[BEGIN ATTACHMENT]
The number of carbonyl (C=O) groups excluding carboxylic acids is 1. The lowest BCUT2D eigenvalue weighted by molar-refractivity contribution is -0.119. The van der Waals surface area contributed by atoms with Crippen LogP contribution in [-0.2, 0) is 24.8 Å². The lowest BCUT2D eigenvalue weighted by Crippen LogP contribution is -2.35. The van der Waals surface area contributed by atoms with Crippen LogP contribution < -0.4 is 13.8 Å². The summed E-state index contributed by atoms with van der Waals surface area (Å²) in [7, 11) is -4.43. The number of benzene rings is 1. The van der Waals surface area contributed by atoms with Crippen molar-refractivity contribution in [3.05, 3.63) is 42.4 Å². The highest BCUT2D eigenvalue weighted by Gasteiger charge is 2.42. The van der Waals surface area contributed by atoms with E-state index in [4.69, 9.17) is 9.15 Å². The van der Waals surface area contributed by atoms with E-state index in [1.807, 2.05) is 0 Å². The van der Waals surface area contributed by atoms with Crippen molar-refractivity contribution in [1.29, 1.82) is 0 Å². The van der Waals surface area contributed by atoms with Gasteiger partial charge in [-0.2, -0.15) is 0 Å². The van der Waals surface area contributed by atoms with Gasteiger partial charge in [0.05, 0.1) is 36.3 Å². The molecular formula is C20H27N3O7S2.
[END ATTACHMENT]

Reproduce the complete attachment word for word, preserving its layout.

The number of carbonyl (C=O) groups excluding carboxylic acids is 1. The lowest BCUT2D eigenvalue weighted by molar-refractivity contribution is -0.119. The van der Waals surface area contributed by atoms with Crippen LogP contribution in [-0.2, 0) is 24.8 Å². The lowest BCUT2D eigenvalue weighted by Crippen LogP contribution is -2.35. The van der Waals surface area contributed by atoms with Crippen LogP contribution < -0.4 is 13.8 Å². The summed E-state index contributed by atoms with van der Waals surface area (Å²) in [7, 11) is -4.43. The number of benzene rings is 1. The van der Waals surface area contributed by atoms with Crippen molar-refractivity contribution in [3.05, 3.63) is 42.4 Å². The highest BCUT2D eigenvalue weighted by Gasteiger charge is 2.42. The van der Waals surface area contributed by atoms with E-state index in [4.69, 9.17) is 9.15 Å². The van der Waals surface area contributed by atoms with E-state index in [1.807, 2.05) is 0 Å². The van der Waals surface area contributed by atoms with Crippen molar-refractivity contribution in [1.29, 1.82) is 0 Å². The van der Waals surface area contributed by atoms with Gasteiger partial charge in [-0.2, -0.15) is 0 Å². The van der Waals surface area contributed by atoms with Gasteiger partial charge in [0.05, 0.1) is 36.3 Å². The molecular formula is C20H27N3O7S2.